Monthly Archives: April 2007

Evolving Framework, Step 4: Handle requests with a request handler

So, picking up from where I left off in Step 3, cleaning up the server-side, we’ve now got a simple HTML form that sends a clean request into the server, and a nice little Request class to make the incoming data easy to work with. To jog your memory, the form looks like:

<form action="/session" method="post">
  <input type="hidden" name="method" value="put" />
  Username: <input type="text" name="username" /><br />  
  Password: <input type="password" name="password" /><br />  
  <input type="submit" value="Login..." />  
</form>

When the form gets submitted, index.php creates a new Request object to encapsulate all the request data. But once the Request is all set up, then what? My goal here is to log the user into their account, or if I read the HTTP request the way I intended it to be interpreted, I want to:

Create a session on the server with the specified username and password.

Well, the most straightforward way to do this would be to just stick all the input-sanitizing, database-connecting, user-authenticating logic directly after the Request object is born, making index.php look something like this:

<?php
    include 'Request.php';
 
    /**
     * create the request
     */
    $req = new Request();
 
    /**
     * pull the necessary data out of the request
     * i.e., 
     *  username=drew&password=qwerty
     *
     * In real life, error checking and validation would be a good idea here
     */
    $username = $req->params['username'];
    $password = $req->params['password'];
 
    /** 
     * Connect to the db and see if the username/password combo is valid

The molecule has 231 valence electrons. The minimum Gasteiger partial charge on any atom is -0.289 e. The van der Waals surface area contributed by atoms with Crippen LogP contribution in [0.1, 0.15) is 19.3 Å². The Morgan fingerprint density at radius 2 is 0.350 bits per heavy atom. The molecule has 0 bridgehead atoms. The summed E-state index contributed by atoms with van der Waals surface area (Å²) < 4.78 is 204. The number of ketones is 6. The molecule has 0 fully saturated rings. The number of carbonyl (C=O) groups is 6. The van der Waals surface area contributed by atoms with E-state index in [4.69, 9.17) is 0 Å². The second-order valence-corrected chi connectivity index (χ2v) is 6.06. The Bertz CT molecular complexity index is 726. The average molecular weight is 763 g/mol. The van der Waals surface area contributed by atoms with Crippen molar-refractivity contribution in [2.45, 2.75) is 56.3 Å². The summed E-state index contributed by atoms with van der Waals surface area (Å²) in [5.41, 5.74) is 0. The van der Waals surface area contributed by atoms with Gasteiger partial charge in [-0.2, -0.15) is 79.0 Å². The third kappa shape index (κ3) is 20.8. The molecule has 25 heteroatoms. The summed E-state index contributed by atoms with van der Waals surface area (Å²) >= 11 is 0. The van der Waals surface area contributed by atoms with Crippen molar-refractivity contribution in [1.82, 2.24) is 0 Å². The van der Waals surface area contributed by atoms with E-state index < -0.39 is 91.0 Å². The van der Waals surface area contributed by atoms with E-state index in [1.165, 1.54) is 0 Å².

* I like mysqli: http://www.php.net/mysqli
     */
    $db = new MySQLi('localhost', 'dbuser', 'securepassword', 'dbname');
 
    $sql = 'SELECT UserID FROM Users WHERE Username = ? AND Password = MD5(?)';
    if ($stmt = $db->prepare($sql))
    {
        $stmt->bind_param('ss', $username, $password);
        $stmt->execute();
        $stmt->bind_result($userID);
        $stmt->fetch();
 
        if ($userID == 0) {
            die("access denied, try again.");
        } else {
            die("access granted! userid: $userid");
        }
    }
 

Hopefully it is obvious to you that putting all that code smack in the middle of the site’s one-and-only index.php would suck really badly. Afterall, index.php has to handle every single request. The only reasonable way to go about this is to have some sort of dynamically loaded request-examining code. I’ll have to decide on some standard way to look at every request, and depending on the method, path, and parameters, load up some request-specific logic on the fly. Something to this affect:

<?php
 
    include 'Request.php';
    include 'RequestHandler.php';
 
    $request = new Request();
 
    /**
     * Create this magical object that "handles" the given $request object
     */
    $handler = new RequestHandler($request);
 
    /**
     * Tell the RequestHandler to do the dirty work
     */
    $handler->run();
 

This would get the clutter out of index.php and into the RequestHandler object. Of course, the RequestHandler is a black box at this point, but the idea is to use that class in such a way as to load up and run the request-specific logic, i.e., form validation, database querying, and of course output.

Step 5 will consider what exactly the RequestHandler needs to do, and how we might need to modify our currently bare-bones index.php bootstrap.